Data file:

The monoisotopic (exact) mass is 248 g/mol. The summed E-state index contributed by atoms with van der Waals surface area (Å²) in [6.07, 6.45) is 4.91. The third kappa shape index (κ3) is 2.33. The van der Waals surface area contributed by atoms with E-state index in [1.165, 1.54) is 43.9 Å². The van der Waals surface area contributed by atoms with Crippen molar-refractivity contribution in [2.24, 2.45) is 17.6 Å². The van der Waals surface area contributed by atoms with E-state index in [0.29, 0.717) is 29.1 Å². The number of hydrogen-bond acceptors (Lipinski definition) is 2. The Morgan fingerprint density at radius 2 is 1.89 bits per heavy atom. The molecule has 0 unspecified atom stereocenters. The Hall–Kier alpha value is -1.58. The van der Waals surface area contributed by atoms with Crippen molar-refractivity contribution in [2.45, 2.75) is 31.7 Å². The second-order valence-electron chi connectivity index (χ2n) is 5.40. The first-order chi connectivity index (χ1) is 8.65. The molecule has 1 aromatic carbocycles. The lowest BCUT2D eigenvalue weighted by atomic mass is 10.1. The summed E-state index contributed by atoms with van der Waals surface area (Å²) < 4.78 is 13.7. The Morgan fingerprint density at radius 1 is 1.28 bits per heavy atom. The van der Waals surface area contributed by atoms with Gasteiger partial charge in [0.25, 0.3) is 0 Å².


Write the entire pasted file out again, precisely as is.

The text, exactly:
The monoisotopic (exact) mass is 248 g/mol. The summed E-state index contributed by atoms with van der Waals surface area (Å²) in [6.07, 6.45) is 4.91. The third kappa shape index (κ3) is 2.33. The van der Waals surface area contributed by atoms with E-state index in [1.165, 1.54) is 43.9 Å². The van der Waals surface area contributed by atoms with Crippen molar-refractivity contribution in [2.24, 2.45) is 17.6 Å². The van der Waals surface area contributed by atoms with E-state index in [0.29, 0.717) is 29.1 Å². The number of hydrogen-bond acceptors (Lipinski definition) is 2. The Morgan fingerprint density at radius 2 is 1.89 bits per heavy atom. The molecule has 0 unspecified atom stereocenters. The Hall–Kier alpha value is -1.58. The van der Waals surface area contributed by atoms with Crippen molar-refractivity contribution in [2.45, 2.75) is 31.7 Å². The second-order valence-electron chi connectivity index (χ2n) is 5.40. The first-order chi connectivity index (χ1) is 8.65. The molecule has 1 aromatic carbocycles. The lowest BCUT2D eigenvalue weighted by atomic mass is 10.1. The summed E-state index contributed by atoms with van der Waals surface area (Å²) < 4.78 is 13.7. The Morgan fingerprint density at radius 1 is 1.28 bits per heavy atom. The van der Waals surface area contributed by atoms with Gasteiger partial charge in [0.25, 0.3) is 0 Å².